A framework for convection and boundary layer parameterization derived from conditional filtering
Journal of the Atmospheric Sciences
American Meteorological Society
© 2017 American Meteorological Society.
Reason for embargo
Under embargo until 28 September 2018 in compliance with publisher policy.
A new theoretical framework is derived for parameterization of subgrid physical processes in atmospheric models; the application to parameterization of convection and boundary layer fluxes is a particular focus. The derivation is based on conditional filtering, which uses a set of quasi-Lagrangian labels to pick out different regions of the fluid, such as convective updrafts and environment, before applying a spatial filter. This results in a set of coupled prognostic equations for the different fluid components, including subfilter-scale flux terms and entrainment/detrainment terms. The framework can accommodate different types of approaches to parameterization, such as local turbulence approaches and mass-flux approaches. It provides a natural way to distinguish between local and nonlocal transport processes, and makes a clearer conceptual link to schemes based on coherent structures such as convective plumes or thermals than the straightforward application of a filter without the quasi-Lagrangian labels. The framework should facilitate the unification of different approaches to parameterization by highlighting the different approximations made, and by helping to ensure that budgets of energy, entropy, and momentum are handled consistently and without double counting. The framework also points to various ways in which traditional parameterizations might be extended, for example by including additional prognostic variables. One possibility is to allow the large-scale dynamics of all the fluid components to be handled by the dynamical core. This has the potential to improve several aspects of convection-dynamics coupling, such as dynamical memory, the location of compensating subsidence, and the propagation of convection to neighboring grid columns.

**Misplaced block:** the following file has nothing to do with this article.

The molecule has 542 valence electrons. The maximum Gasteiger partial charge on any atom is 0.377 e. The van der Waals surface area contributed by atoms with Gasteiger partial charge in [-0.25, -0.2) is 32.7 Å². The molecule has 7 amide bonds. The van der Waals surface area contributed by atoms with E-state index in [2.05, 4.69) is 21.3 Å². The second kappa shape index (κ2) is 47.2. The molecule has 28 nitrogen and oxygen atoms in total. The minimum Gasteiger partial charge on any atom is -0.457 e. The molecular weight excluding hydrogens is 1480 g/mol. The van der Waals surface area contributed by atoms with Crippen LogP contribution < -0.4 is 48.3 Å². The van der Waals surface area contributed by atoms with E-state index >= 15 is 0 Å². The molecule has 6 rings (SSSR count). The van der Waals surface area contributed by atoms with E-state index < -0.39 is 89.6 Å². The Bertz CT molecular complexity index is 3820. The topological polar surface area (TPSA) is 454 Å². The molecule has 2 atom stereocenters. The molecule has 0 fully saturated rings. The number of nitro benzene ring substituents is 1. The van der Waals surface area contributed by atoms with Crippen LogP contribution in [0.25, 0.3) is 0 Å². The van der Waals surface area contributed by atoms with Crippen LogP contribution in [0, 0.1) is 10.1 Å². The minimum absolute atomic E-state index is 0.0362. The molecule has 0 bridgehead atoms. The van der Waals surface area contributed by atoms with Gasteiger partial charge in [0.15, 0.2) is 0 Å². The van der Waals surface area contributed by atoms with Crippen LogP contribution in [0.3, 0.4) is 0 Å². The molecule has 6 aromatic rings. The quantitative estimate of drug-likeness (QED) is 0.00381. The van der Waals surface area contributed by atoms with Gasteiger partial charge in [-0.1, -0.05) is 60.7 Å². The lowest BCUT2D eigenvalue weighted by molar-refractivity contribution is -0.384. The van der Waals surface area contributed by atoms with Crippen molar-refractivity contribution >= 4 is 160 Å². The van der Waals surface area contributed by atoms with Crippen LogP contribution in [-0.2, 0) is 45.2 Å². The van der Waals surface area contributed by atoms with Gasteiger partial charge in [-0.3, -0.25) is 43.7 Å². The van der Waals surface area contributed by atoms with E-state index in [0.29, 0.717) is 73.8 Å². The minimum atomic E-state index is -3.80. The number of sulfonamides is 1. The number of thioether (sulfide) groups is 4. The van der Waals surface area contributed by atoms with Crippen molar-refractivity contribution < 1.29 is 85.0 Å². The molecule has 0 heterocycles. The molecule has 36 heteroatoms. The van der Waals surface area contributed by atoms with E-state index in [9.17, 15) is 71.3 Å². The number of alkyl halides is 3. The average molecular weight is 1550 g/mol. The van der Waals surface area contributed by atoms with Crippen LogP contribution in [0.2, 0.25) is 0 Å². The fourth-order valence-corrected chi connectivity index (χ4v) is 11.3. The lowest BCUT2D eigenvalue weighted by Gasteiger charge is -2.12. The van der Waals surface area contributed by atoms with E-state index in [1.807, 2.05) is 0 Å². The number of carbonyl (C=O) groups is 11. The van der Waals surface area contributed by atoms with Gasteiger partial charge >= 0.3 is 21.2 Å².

This is the author accepted manuscript. The final version is available from American Meteorological Society via the DOI in this record.
Published online 28 March 2018.